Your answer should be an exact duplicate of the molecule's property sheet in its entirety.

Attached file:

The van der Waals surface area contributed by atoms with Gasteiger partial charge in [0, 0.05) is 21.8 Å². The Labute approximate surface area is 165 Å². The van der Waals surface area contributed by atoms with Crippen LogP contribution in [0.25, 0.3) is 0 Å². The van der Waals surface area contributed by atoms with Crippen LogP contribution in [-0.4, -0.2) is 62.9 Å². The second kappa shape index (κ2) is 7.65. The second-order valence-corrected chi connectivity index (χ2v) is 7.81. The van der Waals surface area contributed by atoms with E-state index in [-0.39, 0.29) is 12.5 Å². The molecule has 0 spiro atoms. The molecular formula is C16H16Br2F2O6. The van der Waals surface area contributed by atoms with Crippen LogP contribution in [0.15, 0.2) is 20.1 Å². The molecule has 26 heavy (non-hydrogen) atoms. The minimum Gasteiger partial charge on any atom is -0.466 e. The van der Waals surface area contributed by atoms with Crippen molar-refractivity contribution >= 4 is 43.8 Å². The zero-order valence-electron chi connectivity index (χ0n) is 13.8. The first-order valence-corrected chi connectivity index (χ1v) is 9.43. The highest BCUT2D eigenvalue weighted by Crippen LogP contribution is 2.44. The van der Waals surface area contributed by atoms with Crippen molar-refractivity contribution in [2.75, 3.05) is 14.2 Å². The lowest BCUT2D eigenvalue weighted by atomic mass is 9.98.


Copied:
The van der Waals surface area contributed by atoms with Gasteiger partial charge in [0, 0.05) is 21.8 Å². The Labute approximate surface area is 165 Å². The van der Waals surface area contributed by atoms with Crippen LogP contribution in [0.25, 0.3) is 0 Å². The van der Waals surface area contributed by atoms with Crippen LogP contribution in [-0.4, -0.2) is 62.9 Å². The second kappa shape index (κ2) is 7.65. The second-order valence-corrected chi connectivity index (χ2v) is 7.81. The van der Waals surface area contributed by atoms with E-state index in [-0.39, 0.29) is 12.5 Å². The molecule has 0 spiro atoms. The molecular formula is C16H16Br2F2O6. The van der Waals surface area contributed by atoms with Crippen LogP contribution in [0.15, 0.2) is 20.1 Å². The molecule has 26 heavy (non-hydrogen) atoms. The minimum Gasteiger partial charge on any atom is -0.466 e. The van der Waals surface area contributed by atoms with Crippen molar-refractivity contribution >= 4 is 43.8 Å². The zero-order valence-electron chi connectivity index (χ0n) is 13.8. The first-order valence-corrected chi connectivity index (χ1v) is 9.43. The highest BCUT2D eigenvalue weighted by Crippen LogP contribution is 2.44. The van der Waals surface area contributed by atoms with Crippen molar-refractivity contribution in [2.75, 3.05) is 14.2 Å². The lowest BCUT2D eigenvalue weighted by atomic mass is 9.98.